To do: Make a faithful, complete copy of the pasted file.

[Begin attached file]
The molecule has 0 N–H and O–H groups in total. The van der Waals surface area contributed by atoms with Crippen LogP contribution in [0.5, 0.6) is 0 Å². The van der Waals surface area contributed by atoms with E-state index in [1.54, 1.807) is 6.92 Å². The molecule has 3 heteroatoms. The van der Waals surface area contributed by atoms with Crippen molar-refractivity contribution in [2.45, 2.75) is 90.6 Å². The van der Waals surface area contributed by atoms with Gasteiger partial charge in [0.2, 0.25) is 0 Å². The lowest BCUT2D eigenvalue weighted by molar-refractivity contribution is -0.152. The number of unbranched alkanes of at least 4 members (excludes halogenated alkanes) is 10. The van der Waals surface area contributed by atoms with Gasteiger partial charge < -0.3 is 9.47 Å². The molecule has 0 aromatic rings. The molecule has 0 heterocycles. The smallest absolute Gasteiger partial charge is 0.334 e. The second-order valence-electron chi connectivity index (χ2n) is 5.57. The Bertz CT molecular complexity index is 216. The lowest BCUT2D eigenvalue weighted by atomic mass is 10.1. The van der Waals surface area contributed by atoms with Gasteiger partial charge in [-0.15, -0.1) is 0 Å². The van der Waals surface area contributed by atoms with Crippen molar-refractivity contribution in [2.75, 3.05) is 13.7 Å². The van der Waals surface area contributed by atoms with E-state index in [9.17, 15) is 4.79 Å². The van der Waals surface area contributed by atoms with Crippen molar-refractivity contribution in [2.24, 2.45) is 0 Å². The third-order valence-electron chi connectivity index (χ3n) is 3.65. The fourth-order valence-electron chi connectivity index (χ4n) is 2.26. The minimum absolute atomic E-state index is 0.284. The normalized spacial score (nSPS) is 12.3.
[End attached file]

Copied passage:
The molecule has 0 N–H and O–H groups in total. The van der Waals surface area contributed by atoms with Crippen LogP contribution in [0.5, 0.6) is 0 Å². The van der Waals surface area contributed by atoms with E-state index in [1.54, 1.807) is 6.92 Å². The molecule has 3 heteroatoms. The van der Waals surface area contributed by atoms with Crippen molar-refractivity contribution in [2.45, 2.75) is 90.6 Å². The van der Waals surface area contributed by atoms with Gasteiger partial charge in [0.2, 0.25) is 0 Å². The lowest BCUT2D eigenvalue weighted by molar-refractivity contribution is -0.152. The number of unbranched alkanes of at least 4 members (excludes halogenated alkanes) is 10. The van der Waals surface area contributed by atoms with Gasteiger partial charge < -0.3 is 9.47 Å². The molecule has 0 aromatic rings. The molecule has 0 heterocycles. The smallest absolute Gasteiger partial charge is 0.334 e. The second-order valence-electron chi connectivity index (χ2n) is 5.57. The Bertz CT molecular complexity index is 216. The lowest BCUT2D eigenvalue weighted by atomic mass is 10.1. The van der Waals surface area contributed by atoms with Gasteiger partial charge in [-0.15, -0.1) is 0 Å². The van der Waals surface area contributed by atoms with Crippen molar-refractivity contribution in [2.75, 3.05) is 13.7 Å². The van der Waals surface area contributed by atoms with E-state index in [9.17, 15) is 4.79 Å². The van der Waals surface area contributed by atoms with Crippen molar-refractivity contribution in [2.24, 2.45) is 0 Å². The third-order valence-electron chi connectivity index (χ3n) is 3.65. The fourth-order valence-electron chi connectivity index (χ4n) is 2.26. The minimum absolute atomic E-state index is 0.284. The normalized spacial score (nSPS) is 12.3.